Frequently Asked Questions Part 8: Coping with Frustration

 

What tips do you have to help my child calm down when they are frustrated or angry?
To master the skill of coping with feelings of frustration or anger, you first have to be able to recognize when you are feeling angry or frustrated. For many children with autism and other developmental disabilities, monitoring how they’re feeling can be particularly challenging. I often hear parents say, “my child goes from 0 to 100!” However, there are likely some clues that your child is actually somewhere in between, but they have difficulty catching themselves in those “in between” moments. I recommend helping your child to monitor their feelings and emotions using a tool, such as a thermometer or a stoplight, that divides levels of frustration into zones – for example, green = relaxed, yellow = frustrated, red = angry. I found this example online – it includes examples of what the child looks like in each zone and has some ideas of coping skills for each zone. Work with your child to create this or a similar tool to help them start to monitor their emotional experience of anger/frustration, using their own words to describe each zone. For older individuals, you may consider using a number system rather than colors or include more advanced language to describe the grades of emotion.

How can I help my child understand and recognize their emotions?
I recommend labeling and modeling emotions in everyday activities and experiences. Model your own feelings by telling your child about times that you feel angry, sad, happy, frustrated. For example, “I am sad that we are not going to Disneyland this summer.” Try doing this when you’re watching a movie/TV or reading a book – pause the activity and ask your child how they think the character is feeling. Keep in mind that in recognizing their own emotional experiences, your child may need help labeling their emotions at first; for example, you could say, “I can see that you are angry right now.” It is important that your child knows that everyone experiences emotions, even negative emotions such as anger. Validate your child’s feelings rather than trying to push them away, and remind them that it is OK to feel sad or angry.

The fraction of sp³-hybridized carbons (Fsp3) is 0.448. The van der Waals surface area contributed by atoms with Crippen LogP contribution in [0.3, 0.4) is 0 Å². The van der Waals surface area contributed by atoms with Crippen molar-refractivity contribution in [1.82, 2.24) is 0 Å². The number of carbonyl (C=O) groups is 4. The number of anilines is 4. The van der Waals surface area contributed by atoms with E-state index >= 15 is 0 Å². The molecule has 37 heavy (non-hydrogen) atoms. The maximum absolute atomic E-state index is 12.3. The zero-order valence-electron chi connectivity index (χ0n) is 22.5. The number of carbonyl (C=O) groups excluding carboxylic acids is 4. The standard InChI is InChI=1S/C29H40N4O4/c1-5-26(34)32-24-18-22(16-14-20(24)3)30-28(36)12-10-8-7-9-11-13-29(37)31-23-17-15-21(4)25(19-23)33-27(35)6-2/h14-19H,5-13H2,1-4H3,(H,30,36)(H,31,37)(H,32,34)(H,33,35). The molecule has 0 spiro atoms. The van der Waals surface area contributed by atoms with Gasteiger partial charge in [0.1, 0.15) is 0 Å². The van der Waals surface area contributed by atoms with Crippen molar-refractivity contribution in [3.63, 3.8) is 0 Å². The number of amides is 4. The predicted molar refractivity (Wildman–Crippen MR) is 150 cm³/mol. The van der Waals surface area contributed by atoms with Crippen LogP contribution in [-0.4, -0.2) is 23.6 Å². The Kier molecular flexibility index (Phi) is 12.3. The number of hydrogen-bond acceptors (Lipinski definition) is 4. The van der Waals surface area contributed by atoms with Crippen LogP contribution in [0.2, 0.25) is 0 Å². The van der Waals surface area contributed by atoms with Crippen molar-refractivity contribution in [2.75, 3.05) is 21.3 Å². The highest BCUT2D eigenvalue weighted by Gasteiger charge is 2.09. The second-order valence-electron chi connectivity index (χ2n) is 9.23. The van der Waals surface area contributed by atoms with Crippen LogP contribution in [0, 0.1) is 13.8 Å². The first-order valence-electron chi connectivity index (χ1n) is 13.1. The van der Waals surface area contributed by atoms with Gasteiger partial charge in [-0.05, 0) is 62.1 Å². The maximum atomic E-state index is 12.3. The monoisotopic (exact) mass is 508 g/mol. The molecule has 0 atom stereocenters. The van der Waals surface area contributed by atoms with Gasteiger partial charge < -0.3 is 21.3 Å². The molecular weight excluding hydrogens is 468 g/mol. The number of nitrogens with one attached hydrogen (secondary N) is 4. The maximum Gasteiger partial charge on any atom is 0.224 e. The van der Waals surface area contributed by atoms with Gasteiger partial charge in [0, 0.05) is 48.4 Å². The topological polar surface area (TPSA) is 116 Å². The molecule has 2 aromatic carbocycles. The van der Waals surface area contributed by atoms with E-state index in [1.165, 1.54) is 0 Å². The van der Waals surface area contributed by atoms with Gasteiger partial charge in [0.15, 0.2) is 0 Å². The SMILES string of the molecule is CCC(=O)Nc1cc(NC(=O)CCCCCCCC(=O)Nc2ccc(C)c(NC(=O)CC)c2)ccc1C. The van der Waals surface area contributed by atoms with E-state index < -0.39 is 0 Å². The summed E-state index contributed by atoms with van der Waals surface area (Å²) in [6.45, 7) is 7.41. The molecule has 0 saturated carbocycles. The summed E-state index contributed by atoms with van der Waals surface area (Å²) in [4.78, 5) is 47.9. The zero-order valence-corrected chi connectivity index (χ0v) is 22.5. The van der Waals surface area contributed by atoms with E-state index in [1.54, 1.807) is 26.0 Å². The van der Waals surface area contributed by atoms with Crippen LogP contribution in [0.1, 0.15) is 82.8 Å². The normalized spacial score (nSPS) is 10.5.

What are some good coping skills for frustration tolerance?
Keep in mind that incorporating the above tools can also help to catch your child before a meltdown occurs. As you start to recognize your child’s triggers, you will help your child recognize these as well. For example, you may notice that your child is starting to get frustrated and say, “it looks like you may be in the yellow zone right now, let’s check your thermometer for what you can do to help you feel better.” Strategies to help when feeling moderately frustrated (“yellow” zone) may include things like taking deep breaths, progressive muscle relaxation, taking a quick break, or using a positive coping statement (e.g., “I can do this”). When your child is very angry (“red” zone), these strategies may not be effective. Instead, they may need to “take space” before they can access their tools to help them calm down. Imagine yourself when you have reached your limit of frustration – I know for me it is very difficult to think rationally and I need to give myself some time. Make sure to practice these strategies regularly even when calm so that it is easier to access them in times of high emotion!

Any additional resources for teaching coping skills?
I like these workbooks by Dawn Huebner — What to Do When You Grumble Too Much: A Kid’s Guide to Overcoming Negativity and What to Do When Your Temper Flares: A Kid’s Guide to Overcoming Problems with Anger.

 

Click Here to read “New CDC data suggests autism affects 1 in every 54 children.”

 

This post is part of a 5 part series of articles written by Dr. Jamie Barstein, child clinical psychologist at The Help Group with expertise in working with individuals with autism spectrum disorder and other developmental disabilities as well as their family members. 

Contributions to this series were made by Dr. Laurie Stephens, Director of Program Development at The Help Group.